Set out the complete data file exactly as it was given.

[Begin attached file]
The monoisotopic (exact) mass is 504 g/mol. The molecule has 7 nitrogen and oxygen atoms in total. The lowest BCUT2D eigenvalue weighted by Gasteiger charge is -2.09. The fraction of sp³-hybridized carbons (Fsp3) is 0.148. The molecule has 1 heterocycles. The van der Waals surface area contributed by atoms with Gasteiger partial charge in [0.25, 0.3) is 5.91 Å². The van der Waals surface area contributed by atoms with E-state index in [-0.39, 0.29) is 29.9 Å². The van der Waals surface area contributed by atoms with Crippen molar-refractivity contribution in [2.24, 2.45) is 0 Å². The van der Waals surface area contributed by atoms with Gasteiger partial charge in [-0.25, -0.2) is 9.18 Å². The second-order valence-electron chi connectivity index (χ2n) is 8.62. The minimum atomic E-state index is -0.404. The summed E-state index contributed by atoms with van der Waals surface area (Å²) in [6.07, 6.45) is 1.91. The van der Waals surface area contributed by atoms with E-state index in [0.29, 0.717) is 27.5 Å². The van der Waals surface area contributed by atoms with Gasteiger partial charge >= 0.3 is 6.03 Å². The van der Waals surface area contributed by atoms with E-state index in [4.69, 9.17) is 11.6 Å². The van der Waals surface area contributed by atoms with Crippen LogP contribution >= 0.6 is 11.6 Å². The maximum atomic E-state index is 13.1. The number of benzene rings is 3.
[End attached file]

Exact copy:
The monoisotopic (exact) mass is 504 g/mol. The molecule has 7 nitrogen and oxygen atoms in total. The lowest BCUT2D eigenvalue weighted by Gasteiger charge is -2.09. The fraction of sp³-hybridized carbons (Fsp3) is 0.148. The molecule has 1 heterocycles. The van der Waals surface area contributed by atoms with Gasteiger partial charge in [0.25, 0.3) is 5.91 Å². The van der Waals surface area contributed by atoms with E-state index in [-0.39, 0.29) is 29.9 Å². The van der Waals surface area contributed by atoms with Crippen molar-refractivity contribution in [2.24, 2.45) is 0 Å². The van der Waals surface area contributed by atoms with Gasteiger partial charge in [-0.25, -0.2) is 9.18 Å². The second-order valence-electron chi connectivity index (χ2n) is 8.62. The minimum atomic E-state index is -0.404. The summed E-state index contributed by atoms with van der Waals surface area (Å²) in [6.07, 6.45) is 1.91. The van der Waals surface area contributed by atoms with E-state index in [0.29, 0.717) is 27.5 Å². The van der Waals surface area contributed by atoms with Gasteiger partial charge >= 0.3 is 6.03 Å². The van der Waals surface area contributed by atoms with E-state index in [4.69, 9.17) is 11.6 Å². The van der Waals surface area contributed by atoms with Crippen LogP contribution >= 0.6 is 11.6 Å². The maximum atomic E-state index is 13.1. The number of benzene rings is 3.